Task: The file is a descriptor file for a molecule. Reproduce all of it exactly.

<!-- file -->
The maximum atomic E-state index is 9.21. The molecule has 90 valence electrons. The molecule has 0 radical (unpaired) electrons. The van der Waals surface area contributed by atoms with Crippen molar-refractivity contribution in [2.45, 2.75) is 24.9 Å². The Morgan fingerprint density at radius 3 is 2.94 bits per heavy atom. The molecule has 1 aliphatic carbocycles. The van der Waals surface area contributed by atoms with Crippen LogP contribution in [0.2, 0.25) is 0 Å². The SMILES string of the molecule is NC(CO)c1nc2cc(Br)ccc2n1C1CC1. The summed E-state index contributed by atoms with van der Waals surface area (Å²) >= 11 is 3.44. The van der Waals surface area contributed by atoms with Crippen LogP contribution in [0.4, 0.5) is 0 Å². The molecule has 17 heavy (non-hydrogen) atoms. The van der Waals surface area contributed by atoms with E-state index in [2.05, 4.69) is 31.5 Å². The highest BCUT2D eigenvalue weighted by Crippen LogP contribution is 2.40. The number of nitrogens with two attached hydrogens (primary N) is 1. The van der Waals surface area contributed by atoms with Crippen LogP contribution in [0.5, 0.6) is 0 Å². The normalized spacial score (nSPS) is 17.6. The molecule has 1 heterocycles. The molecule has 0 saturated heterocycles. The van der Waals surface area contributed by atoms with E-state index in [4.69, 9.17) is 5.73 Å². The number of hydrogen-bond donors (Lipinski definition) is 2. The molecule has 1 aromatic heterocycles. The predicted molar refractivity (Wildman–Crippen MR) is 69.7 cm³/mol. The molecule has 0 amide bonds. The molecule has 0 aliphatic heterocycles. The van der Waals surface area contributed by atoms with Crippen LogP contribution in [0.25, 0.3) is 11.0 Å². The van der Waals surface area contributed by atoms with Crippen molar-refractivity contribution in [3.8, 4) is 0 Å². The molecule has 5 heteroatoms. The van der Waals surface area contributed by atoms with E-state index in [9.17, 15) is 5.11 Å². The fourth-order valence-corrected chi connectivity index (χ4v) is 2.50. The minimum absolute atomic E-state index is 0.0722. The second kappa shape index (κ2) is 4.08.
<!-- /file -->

The maximum atomic E-state index is 9.21. The molecule has 90 valence electrons. The molecule has 0 radical (unpaired) electrons. The van der Waals surface area contributed by atoms with Crippen molar-refractivity contribution in [2.45, 2.75) is 24.9 Å². The Morgan fingerprint density at radius 3 is 2.94 bits per heavy atom. The molecule has 1 aliphatic carbocycles. The van der Waals surface area contributed by atoms with Crippen LogP contribution in [0.2, 0.25) is 0 Å². The SMILES string of the molecule is NC(CO)c1nc2cc(Br)ccc2n1C1CC1. The summed E-state index contributed by atoms with van der Waals surface area (Å²) >= 11 is 3.44. The van der Waals surface area contributed by atoms with Crippen LogP contribution in [0.4, 0.5) is 0 Å². The molecule has 17 heavy (non-hydrogen) atoms. The van der Waals surface area contributed by atoms with E-state index in [2.05, 4.69) is 31.5 Å². The highest BCUT2D eigenvalue weighted by Crippen LogP contribution is 2.40. The number of nitrogens with two attached hydrogens (primary N) is 1. The van der Waals surface area contributed by atoms with Crippen LogP contribution in [0.5, 0.6) is 0 Å². The normalized spacial score (nSPS) is 17.6. The molecule has 1 heterocycles. The molecule has 0 saturated heterocycles. The van der Waals surface area contributed by atoms with E-state index in [4.69, 9.17) is 5.73 Å². The number of hydrogen-bond donors (Lipinski definition) is 2. The molecule has 1 aromatic heterocycles. The predicted molar refractivity (Wildman–Crippen MR) is 69.7 cm³/mol. The molecule has 0 amide bonds. The molecule has 0 aliphatic heterocycles. The van der Waals surface area contributed by atoms with Crippen LogP contribution in [0.25, 0.3) is 11.0 Å². The van der Waals surface area contributed by atoms with Crippen molar-refractivity contribution in [3.8, 4) is 0 Å². The molecule has 5 heteroatoms. The van der Waals surface area contributed by atoms with E-state index in [9.17, 15) is 5.11 Å². The fourth-order valence-corrected chi connectivity index (χ4v) is 2.50. The minimum absolute atomic E-state index is 0.0722. The second kappa shape index (κ2) is 4.08.